A proposal to overhaul the zoning for a major portion of the Sag Harbor Village waterfront, with the primary goals of protecting views and access to the harbor and maintaining the village’s character, will be curtailed before a final version is presented to the Village Board early this month.
Speaking at a board work session on Wednesday, May 26, Mayor Kathleen Mulcahy said the committee overseeing the zone change had recommended that most of the property zoned Office District will be removed from a proposed Waterfront Overlay District and a related measure that would have expanded the number of permitted retail uses in that district will be dropped altogether.
Public discussion of the effort to employ a form-based code, which seeks to encourage a variety of building styles and uses tailor-made for an area instead of the strict dimensional guidelines of a traditional code, has focused largely on concerns that the expanded uses proposed for the Office District would result in overdevelopment.
“It became more about the allowed uses in the Office District than it did about waterfront zoning,” the mayor said in an interview this week, with many onlookers “getting caught up in the minutiae of the use changes.”
While removing much of the Office District from the area being targeted “will take away much of the angst, that’s not why we’re doing it,” she said.
The reason lies instead with a simultaneous effort, under the direction of Trustee Aiden Corish, to obtain a grant from the Southampton Town Community Preservation Fund for an engineering study of the area between Bridge and Meadow streets as part of an ongoing effort to expand the area connected to the village sewage treatment plant.
Topographical maps provided by Cameron Engineering showed that much of the area is at or below sea level, meaning that any new construction would be required to include barriers between the foundation and the groundwater, which would, in turn displace that groundwater, potentially resulting in flooding elsewhere.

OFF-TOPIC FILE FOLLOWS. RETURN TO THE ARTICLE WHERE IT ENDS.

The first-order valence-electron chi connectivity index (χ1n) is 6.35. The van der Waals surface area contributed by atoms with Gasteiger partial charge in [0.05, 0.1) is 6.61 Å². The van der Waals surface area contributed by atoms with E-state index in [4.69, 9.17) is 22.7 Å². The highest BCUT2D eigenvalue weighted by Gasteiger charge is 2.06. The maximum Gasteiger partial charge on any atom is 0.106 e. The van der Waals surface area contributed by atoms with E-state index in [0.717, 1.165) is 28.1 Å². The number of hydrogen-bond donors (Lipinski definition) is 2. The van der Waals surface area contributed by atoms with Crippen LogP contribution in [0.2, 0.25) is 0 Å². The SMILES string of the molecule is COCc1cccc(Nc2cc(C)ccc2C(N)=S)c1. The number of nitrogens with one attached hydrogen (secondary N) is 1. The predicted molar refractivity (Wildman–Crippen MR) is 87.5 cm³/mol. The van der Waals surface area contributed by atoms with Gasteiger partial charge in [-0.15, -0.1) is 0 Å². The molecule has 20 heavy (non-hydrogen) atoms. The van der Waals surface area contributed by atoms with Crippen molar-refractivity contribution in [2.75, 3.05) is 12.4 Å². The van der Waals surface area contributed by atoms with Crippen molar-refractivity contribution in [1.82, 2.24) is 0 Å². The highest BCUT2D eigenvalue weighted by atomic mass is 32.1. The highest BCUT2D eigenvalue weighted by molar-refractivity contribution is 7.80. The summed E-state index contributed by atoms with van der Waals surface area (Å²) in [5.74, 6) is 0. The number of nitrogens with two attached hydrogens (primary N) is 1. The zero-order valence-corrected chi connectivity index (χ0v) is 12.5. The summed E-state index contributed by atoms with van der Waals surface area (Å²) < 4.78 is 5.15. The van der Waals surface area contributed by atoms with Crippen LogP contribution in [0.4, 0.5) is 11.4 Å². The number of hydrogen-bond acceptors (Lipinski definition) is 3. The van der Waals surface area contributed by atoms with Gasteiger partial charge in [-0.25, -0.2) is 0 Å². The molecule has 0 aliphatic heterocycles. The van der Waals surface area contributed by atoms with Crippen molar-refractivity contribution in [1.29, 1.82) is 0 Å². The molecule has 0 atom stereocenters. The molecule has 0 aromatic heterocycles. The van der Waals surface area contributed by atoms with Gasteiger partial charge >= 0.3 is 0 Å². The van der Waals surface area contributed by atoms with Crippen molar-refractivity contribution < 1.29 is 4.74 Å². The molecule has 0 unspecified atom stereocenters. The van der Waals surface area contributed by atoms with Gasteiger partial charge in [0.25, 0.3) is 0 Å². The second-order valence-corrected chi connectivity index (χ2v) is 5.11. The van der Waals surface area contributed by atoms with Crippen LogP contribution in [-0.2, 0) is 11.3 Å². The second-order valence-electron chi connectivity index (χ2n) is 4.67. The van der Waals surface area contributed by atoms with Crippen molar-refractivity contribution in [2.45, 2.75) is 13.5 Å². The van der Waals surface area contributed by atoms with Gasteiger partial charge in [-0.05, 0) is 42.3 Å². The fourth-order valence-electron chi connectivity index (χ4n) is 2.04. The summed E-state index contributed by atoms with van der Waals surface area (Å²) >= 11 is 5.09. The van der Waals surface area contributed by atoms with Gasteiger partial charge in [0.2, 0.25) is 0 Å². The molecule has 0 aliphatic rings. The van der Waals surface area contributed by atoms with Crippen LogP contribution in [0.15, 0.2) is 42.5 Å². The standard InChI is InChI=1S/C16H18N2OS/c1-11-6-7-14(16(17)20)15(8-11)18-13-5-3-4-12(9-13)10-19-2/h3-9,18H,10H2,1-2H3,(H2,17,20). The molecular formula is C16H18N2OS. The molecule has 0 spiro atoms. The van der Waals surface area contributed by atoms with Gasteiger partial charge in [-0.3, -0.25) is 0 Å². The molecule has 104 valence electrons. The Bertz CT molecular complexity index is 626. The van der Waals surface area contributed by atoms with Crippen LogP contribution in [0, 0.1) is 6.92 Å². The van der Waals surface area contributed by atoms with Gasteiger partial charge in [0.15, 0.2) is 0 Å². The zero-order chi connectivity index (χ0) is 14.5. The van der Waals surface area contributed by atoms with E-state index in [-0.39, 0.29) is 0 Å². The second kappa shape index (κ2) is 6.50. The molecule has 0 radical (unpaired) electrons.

Ms. Mulcahy said planners concluded it made little sense to press on with rezoning that portion of the village until further study is done.
“Let’s just take pause and take a look at this so we know what we’re talking about,” Mr. Corish said in an interview this week. He conceded that the late change in direction could be seized upon by those who have opposed the rezoning effort. “That’s a fair point,” he said. “But what are you going to do? Bury your head in the sand?”
Several parcels in the Office District will remain in the proposed overlay district including the condos under construction by developer Jay Bialsky, the National Grid gas ball parking lot, and the United States Post Office. Property owned by the Schiavoni family is also in the
Office District, but was not included in a moratorium because the owners were already before the Planning Board for a new building.
A final version of the new zoning proposals is tentatively set to be presented to the Village Board when it meets on June 8, with a hearing scheduled for the following month.